Slipping past slime with sneaky biological medicine

February 14, 2013 - 06:20

Researchers need to find a way to plow through a mucous barrier to deliver biological medicines to the right place.

NTNU Researcher Catherine Taylor Nordgård is working to find ways to breach the body's protective mucous layers to treat diseases that currently have no remedies. (Photo: Ida Korneliussen)

A visit to a pharmacy might give you the idea that there are pills for everything, but lots of diseases have no medicinal cure.

“When the cause of an illness is the lack of some compound it can help to transport the missing substance into the body,” says Catherine Taylor Nordgård, who studies biological medicines at the Norwegian University of Science and Technology (NTNU)’s Department of Biotechnology.

Unlike other pharmaceutical products, biological medicines are based on the body’s own molecules. There are relatively few examples of these kinds of drugs as yet, but one that has been around for some time is insulin.

“The challenge is getting the medicines to the right spot in the body in a safe way,” she says.

The problem, in part, is slime, our own slime. Our bodies produce a protective wall of mucous that keeps all kinds of things out - including medicine.

Slime at our service

Our bodies produce about a litre of mucous a day.

You may think that sounds disgusting,  but you wouldn’t be sitting there thinking at all without the service mucous provides.

“We couldn’t breathe, eat or reproduce without mucous,”  Nordgård says.

Mucous or phlegm has three major functions. It serves:

  • As a transport system, as when we cough bacteria out of our lungs.
  • As protection, against acids and enzymes in our stomachs so that we don’t digest ourselves. 
  • As a lubricant, as in sex.

We can now produce proteins and DNA that could be of great service if we could get the substances into the body where they could do some good.

“Mucous protects the cells against large, foreign particles. So it prevents biological medicines from reaching their targets,” says Nordgård.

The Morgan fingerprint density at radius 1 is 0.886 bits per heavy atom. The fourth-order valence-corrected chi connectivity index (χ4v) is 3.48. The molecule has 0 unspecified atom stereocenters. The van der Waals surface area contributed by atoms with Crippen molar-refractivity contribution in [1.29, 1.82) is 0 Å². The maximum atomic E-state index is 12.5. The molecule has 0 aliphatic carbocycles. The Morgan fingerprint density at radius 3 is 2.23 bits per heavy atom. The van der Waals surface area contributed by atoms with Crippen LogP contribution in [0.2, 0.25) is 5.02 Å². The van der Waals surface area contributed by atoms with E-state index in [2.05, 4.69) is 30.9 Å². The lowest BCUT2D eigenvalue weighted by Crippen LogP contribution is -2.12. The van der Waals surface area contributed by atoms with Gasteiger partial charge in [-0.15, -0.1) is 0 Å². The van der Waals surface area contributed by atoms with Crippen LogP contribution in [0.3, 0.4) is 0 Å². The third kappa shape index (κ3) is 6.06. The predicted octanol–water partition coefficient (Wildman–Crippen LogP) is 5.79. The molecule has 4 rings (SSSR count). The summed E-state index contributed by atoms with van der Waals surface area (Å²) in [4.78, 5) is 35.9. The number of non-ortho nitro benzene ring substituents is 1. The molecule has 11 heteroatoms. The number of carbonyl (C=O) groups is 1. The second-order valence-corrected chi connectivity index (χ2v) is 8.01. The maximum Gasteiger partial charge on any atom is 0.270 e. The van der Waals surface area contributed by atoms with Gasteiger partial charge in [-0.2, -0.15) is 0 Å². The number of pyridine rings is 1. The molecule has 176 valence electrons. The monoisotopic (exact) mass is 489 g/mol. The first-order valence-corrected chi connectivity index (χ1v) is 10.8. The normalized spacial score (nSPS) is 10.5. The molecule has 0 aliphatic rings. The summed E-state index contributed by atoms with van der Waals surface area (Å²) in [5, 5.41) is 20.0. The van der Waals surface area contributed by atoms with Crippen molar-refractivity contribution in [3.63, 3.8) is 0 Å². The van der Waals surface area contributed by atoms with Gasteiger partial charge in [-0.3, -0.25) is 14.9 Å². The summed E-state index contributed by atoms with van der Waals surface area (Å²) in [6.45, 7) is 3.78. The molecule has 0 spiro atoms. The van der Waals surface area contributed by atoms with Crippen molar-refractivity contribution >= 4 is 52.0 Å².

But she has results that show that it is possible to breach the wall of gooey phlegm that our bodies produce.

Norwegian algae to the rescue

“We have developed a technology that we call G-block,” says Nordgård says her group has developed a technology they call G-block, which is a product made from Norwegian seaweed. Since NTNU is on the coast, the supply chain is short.

The goal of the product is to dissolve or open mucous layers.

Nordgård and her fellow researchers have tested G-block on cystic fibrosis, a hereditary lung disease that causes respiratory difficulties for those afflicted because the body forms a thick layer of phlegm in the lungs.

“G-block had good results as an expectorant,”  Nordgård says.

Opening a window

Now they want to find out if G-block can be used to slip some medicines into the body.

“If it works the way we think it will, we could open a window in the mucous,” she says.

An open window, however, can also be attractive to the wrong sort of intruder.

Nordgård says it’s important to get the window open only long enough to deliver the medicine.

But if it stays open too long, potentially harmful substances could also sneak in.

European cooperation

Nordgård and her team of researchers are collaborating with several universities and pharmaceutical companies.

Their effort is called COMPACT, an acronym for Collaboration on Optimisation of Macromolecular Pharmaceutical Access to Cellular Targets.

The objective is to combat disease with biological medicines. NTNU and Nordgård are working to make advances in G-block and to develop a latch that could open windows in mucous layers.

But Nordgård says that mucous is not the only barrier that researchers want to breach.

“Biological medicines are quickly degraded and thus highly vulnerable inside the body. We need to develop good packaging that enables the medicines to arrive unharmed in sites where they can have an effect,” she says

Finding such a medium that suits medicines aimed at the brain is particularly challenging.

“Medicines that can help the brain need to pass through extra barriers because the body protects the brain extra well,” says the researcher.

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Read the Norwegian version of this article at forskning.no

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Translated by
Glenn Ostling

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